Life within chronic care: is this a service or sentence?|
Govender, Pragashnie; Boyd, Jacqui; Hassim, Aadila; Jordaan, Tamryn; Mahomed, Nazmeera & Straeuli-Paul, Daniela
Background: Understanding the meaning of one’s lived experiences improves one’s understanding of what it means to be
human, in association with the social, cultural and historical context in which being a human occurs. The authors in this study
describe the lived experiences of residents within a chronic care facility including the practitioner and family perspectives.
Methods: A qualitative approach was employed with a single-site, descriptive, instrumental case study design. Purposive
sampling was utilised to select the chronic facility. Multiple sources of evidence included narratives, semi-structured interviews
with staff, residents and family members, and activity profiles of the residents augmented by an ergonomic evaluation
of the facility. Content analysis using within-case analysis was implemented.
Results: The greatest impact on the quality of the resident’s lived experiences emanates from the physical, organisational
and social environments in which they reside. Limited resources, poor staff attitudes and routines that are enforced both on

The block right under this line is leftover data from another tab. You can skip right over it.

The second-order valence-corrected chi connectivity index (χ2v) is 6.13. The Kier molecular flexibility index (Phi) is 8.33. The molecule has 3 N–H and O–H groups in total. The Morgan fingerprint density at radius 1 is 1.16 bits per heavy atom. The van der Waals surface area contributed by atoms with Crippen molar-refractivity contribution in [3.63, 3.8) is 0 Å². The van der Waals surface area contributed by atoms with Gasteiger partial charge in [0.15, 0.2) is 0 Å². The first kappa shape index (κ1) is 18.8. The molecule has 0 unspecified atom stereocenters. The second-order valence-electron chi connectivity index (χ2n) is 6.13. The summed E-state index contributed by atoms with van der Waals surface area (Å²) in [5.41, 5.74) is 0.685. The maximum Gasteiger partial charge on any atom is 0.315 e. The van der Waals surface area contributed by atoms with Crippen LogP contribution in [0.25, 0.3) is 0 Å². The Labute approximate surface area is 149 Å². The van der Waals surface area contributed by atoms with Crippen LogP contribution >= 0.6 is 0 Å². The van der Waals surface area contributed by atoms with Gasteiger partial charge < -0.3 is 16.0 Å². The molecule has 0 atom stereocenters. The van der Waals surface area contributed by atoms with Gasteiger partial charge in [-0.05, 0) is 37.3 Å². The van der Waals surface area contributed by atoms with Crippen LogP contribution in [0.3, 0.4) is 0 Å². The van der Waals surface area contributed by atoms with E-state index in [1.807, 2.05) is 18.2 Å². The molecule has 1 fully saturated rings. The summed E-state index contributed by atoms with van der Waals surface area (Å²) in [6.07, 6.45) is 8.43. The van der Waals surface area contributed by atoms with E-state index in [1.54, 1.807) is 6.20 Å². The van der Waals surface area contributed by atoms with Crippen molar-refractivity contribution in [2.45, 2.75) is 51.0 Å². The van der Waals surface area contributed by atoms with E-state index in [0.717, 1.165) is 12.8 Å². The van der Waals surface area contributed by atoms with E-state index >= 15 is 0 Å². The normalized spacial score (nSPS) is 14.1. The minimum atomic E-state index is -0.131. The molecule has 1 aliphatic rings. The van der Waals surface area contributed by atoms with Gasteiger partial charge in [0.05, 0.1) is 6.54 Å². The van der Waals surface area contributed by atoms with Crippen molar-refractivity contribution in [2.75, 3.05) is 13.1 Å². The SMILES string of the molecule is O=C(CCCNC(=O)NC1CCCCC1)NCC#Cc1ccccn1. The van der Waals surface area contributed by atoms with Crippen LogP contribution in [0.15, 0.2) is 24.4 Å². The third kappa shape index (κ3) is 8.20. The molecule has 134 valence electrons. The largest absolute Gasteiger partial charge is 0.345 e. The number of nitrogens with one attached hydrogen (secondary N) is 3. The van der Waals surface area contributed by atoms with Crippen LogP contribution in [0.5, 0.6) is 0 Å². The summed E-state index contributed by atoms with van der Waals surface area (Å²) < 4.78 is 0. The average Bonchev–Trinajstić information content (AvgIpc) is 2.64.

the staff of the facility and the residents appear to reduce optimal functioning within the facility. Furthermore the residents’
intrinsic motivation, presence of enforced idleness, learned helplessness and institutionalisation is often intensified and becomes
characteristic of the residents lived experiences.
Discussion: The lived experiences of the residents are described according to quality of life indicators that were identified
during the study and supported by literature. These include the influence of the physical, social and organizational environments
on the residents’ functional status, which comprises physical well-being and emotional well-being and engagement in
meaningful occupations including social interaction and relationships with other individuals.
Conclusions: Findings of this study may be valuable in understanding and facilitating a positive change in service delivery
within chronic care centres.
chronic care; institutionalisation; lived experiences, residents; occupational deprivation